The night before, it was supposed to be Lucy’s turn to close up the shop, but she’d had to nip off early because the baby had the croup, and Tim had a work thing to go to. I’d offered to do it for her, because I actually quite liked the silence; the soundlessness of the shop floor as order is once again restored. Like a big jigsaw. In a way, I thought it would do well to prepare me for the following morning. Something practical, to take my mind off things.
At closing time, Arthritic Maggie had said Rather you than me, petal, and asked if I had plans for the weekend. How’s your fella, the one from Hull? She’d asked, and I’d told her he’d gone back home for a while because things around here were too depressing. So, he went back to Hull, of all places? She’d laughed. I laughed too. Why not, I thought.
She had met David online when he, a mutual friend of an old colleague, had sent her a friend request. Following what had been a taxing, if not entirely tedious, day of processing innumerable forms, she had returned home to find the little figure in the top right corner of the home screen was coloured red, proffering a tiny speech bubble containing the single number ‘1’. It wasn’t the case that this alone had taken her by surprise, or had stirred any greatly anticipatory emotions within her. She was used to friend requests, from distant cousins, neighbours, and the like, though most often from middle-aged colleagues who, having recently discovered their own effervescent online presence, would proceed to forward video compilations of dogs falling into swimming pools, and grainy, garish reproductions of inspirational quotations from pulp fiction writers. But David was different: a stranger, a spark of promise amidst the quotidian hum of the everyday. She knew at once that she would accept the request, but humoured her shy sense of dignity by scanning his profile briefly, as if to vet the man at the other end of it, flicking through profile pictures and noting which school he had gone to, before sending her response.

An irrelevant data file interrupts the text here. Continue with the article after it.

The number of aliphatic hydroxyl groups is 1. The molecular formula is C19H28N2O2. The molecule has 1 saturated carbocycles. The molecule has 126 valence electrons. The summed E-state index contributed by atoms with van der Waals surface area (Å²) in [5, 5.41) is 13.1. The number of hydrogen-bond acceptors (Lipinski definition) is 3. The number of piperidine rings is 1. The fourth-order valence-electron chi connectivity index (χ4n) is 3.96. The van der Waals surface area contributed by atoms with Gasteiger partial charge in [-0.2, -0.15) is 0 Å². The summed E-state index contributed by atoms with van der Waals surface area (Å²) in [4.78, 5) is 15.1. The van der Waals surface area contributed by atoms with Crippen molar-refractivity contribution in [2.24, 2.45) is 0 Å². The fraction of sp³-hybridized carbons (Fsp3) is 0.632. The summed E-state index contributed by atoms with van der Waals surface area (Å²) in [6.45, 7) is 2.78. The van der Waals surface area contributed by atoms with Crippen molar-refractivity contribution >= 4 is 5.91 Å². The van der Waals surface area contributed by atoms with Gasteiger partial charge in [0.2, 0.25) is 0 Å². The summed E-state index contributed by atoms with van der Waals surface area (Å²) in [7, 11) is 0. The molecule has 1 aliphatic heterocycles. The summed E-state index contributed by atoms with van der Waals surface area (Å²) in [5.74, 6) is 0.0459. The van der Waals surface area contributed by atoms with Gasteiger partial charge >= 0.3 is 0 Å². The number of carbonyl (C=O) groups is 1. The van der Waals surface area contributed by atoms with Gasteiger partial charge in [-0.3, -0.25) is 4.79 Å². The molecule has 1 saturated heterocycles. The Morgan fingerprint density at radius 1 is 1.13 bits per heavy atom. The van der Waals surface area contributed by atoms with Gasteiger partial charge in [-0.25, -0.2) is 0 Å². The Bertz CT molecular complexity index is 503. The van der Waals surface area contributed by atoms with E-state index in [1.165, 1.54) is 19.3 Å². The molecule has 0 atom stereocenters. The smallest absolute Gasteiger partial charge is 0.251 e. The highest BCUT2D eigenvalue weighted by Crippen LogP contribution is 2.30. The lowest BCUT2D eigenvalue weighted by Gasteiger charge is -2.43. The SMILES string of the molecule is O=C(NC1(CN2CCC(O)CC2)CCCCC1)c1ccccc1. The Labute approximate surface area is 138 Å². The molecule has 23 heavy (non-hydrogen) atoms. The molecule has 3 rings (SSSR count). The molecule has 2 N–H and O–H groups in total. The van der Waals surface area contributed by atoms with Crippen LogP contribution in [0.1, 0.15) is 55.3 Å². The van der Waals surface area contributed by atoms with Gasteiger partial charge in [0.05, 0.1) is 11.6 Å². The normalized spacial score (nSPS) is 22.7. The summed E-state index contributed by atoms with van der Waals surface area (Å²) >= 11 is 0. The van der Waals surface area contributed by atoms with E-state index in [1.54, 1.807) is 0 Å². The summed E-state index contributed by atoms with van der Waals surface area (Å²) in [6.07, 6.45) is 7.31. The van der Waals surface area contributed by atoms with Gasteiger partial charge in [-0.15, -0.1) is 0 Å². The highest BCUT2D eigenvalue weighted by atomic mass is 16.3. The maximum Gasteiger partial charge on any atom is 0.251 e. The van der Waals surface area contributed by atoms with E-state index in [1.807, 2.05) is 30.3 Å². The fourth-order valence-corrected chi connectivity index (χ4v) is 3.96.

After she had accepted, she fed her cat, folded some laundry, and completed the minutiae of the quiet evening, before getting ready for bed. That night, whilst brushing her teeth, she looked up at her face reflected in the small oval mirror that hung above the sink. She had never been considered a beauty, even in her youth, but she fancied that her face still retained something of the girl that came before the woman. She was grateful for her mother’s high cheekbones, which, even now, seemed to beat back against the inevitable pull of gravity, keeping her jawline from drooping – though her own aging had never truly disturbed her, as it had others.